From the Medici to Middle America: The Evolution of Patronage
November 17, 2017
Jane Hanna, Skokie Public Library
Our lead article this month tackles one of the more difficult aspects of working with the public, and I hope it leads to further discussion and substantive action at every library in the state. But while we’re considering the raw feeling that the subject has rightly opened up in all of us, I also want to pause for a moment and appreciate the unique importance of patron relationships. As someone very new to the profession (and who hasn’t been to library school), I may be able to appreciate the enormity of that which might get taken for granted by those more seasoned in the field.
My background is in museums. My earliest memories have to do with the thrill of visiting mummies and masterpieces, so working in museums for years as a digital strategist fulfilled a childhood dream. But then a content strategy position opened up at the Skokie Public Library. I thought that museums and libraries were basically the same thing: big repositories full of stuff that is maintained for the public good. But my experience in museums did not prepare me for the incredible reciprocity that is so fundamental to the library world.
Most museums use “guest” to refer to their visitors. It’s polite and implies an expectation of service provided. But it also establishes an immediate power imbalance. If you’re a guest in my house, you’re expected to behave according to my instructions, you mustn’t touch anything without permission, and you will defer to my expertise. That is often how it can feel to visit a museum as well: you listen quietly as experts talk at you or you read the interpretive labels they’ve written, you shuffle quietly from object to object keeping your hands in your pockets, and you don’t feel like the space belongs to you or that you’ve been invited to participate in a dialogue. (It should be noted that children’s museums, science centers, and many other museums take a far more dynamic approach to learning and audience engagement, and I acknowledge that I’m somewhat unfairly generalizing here based on more traditional organizations.)
“Customer” and “user” are equally problematic words because they shift the power imbalance the other way; you’re just here to take stuff from me and I’m passively providing it without much stake of my own in the experience, other than the money that I hope to collect from you. Sadly, museums (like many libraries) tend to be so underfunded that the business operations are solely focused on increasing revenues, and everything else becomes secondary. What’s important is selling the one-time ticket, not cultivating a relationship. Again, the very words “guest,” “customer,” and “user” imply a temporary arrangement that ends when the visit or transaction is completed. Museums also use “member,” but it carries the strong smell of a sales quota and a manufactured exclusiveness that affords access to perks which are purchased only by those who can afford the price. How nice for them.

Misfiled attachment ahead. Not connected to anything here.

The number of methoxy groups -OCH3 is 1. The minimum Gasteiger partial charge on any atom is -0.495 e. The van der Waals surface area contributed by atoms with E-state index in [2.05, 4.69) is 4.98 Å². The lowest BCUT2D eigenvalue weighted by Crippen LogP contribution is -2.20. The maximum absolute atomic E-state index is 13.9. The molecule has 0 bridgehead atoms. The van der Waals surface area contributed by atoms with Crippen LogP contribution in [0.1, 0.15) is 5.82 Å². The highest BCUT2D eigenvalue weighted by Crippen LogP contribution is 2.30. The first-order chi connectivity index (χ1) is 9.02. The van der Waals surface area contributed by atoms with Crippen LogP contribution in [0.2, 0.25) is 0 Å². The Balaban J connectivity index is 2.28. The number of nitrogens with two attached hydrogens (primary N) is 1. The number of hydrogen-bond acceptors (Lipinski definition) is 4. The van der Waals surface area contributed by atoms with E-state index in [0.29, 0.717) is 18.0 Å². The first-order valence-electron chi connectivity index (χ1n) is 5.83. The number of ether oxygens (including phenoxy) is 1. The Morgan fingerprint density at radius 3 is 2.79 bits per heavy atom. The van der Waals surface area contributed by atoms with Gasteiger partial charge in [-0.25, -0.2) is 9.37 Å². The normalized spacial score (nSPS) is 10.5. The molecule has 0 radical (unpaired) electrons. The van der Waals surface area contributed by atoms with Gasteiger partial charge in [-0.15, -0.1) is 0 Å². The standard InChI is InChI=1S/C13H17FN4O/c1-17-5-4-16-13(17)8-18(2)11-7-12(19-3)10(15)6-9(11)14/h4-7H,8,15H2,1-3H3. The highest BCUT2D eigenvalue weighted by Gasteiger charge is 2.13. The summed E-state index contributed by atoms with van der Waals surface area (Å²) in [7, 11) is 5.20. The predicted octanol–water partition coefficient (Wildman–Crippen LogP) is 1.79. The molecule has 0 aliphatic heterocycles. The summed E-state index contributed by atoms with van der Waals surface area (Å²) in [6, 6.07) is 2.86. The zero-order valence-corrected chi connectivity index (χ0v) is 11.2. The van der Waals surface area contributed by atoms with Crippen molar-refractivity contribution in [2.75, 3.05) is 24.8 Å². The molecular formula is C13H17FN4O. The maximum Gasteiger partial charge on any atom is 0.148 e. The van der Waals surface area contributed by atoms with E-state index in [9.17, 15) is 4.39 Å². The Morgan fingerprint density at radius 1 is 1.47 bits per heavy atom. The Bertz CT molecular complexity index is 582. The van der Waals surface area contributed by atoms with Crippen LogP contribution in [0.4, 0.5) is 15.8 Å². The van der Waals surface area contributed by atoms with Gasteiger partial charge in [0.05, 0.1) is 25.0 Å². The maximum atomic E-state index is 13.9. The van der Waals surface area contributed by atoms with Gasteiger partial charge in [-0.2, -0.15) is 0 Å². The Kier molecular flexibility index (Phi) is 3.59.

I know that all of these words are used in our field too, and that there have been numerous debates over the proper terminology for library visitors. But for me, the word “patron” is a revelation. It puts me in mind of the Medici family or other wealthy benefactors of old, who gave generously to those they believed were contributing to the greater good through their creative and scientific endeavors. What their investments made possible had a global impact from which we have all benefitted. Now, few of us serve districts occupied by fortunes of that size, but to me that makes the fact of our residents’ patronage that much more noble. By simply living where they do, they make our work possible. It is not a direct exchange of money for services rendered, but rather an investment in making the world better for everyone. In modern usage, “patron” is a word that instantly puts us all on equal footing. It means that we rely on each other and support each other and give each other the tools we need to help one another for the long term. Suddenly it’s not about a transaction, but about sharing, empowering, and appreciating.
This is the key difference between museums and libraries. Yes, both are buildings full of stuff, but libraries are full of your stuff!You made it possible and it’s truly at your disposal. A child may go to a museum and be inspired to become an archaeologist because of what he or she sees, but it’s in a library that he or she will find the actual pragmatic assistance and resources to tangibly pursue that dream. Museums give you information. Libraries give you the power to use information. And librarians are there to help you, because they recognize the investment that has been made in them, so that they can offer their assistance in return. I don’t know of any other industry that conducts business in such a mutually equitable way.
So, while there are no doubt many challenges to serving the public, for me the fact that we are concerned with cultivating genuine patron relationships at all is something worth shouting about. Perhaps librarians are drawn to the work because this is an obvious value to them right from the start. But for me, and others on the “outside”—even those working elsewhere in the nonprofit and cultural sector—it is a unique concept, worthy of reverence and not to be taken for granted.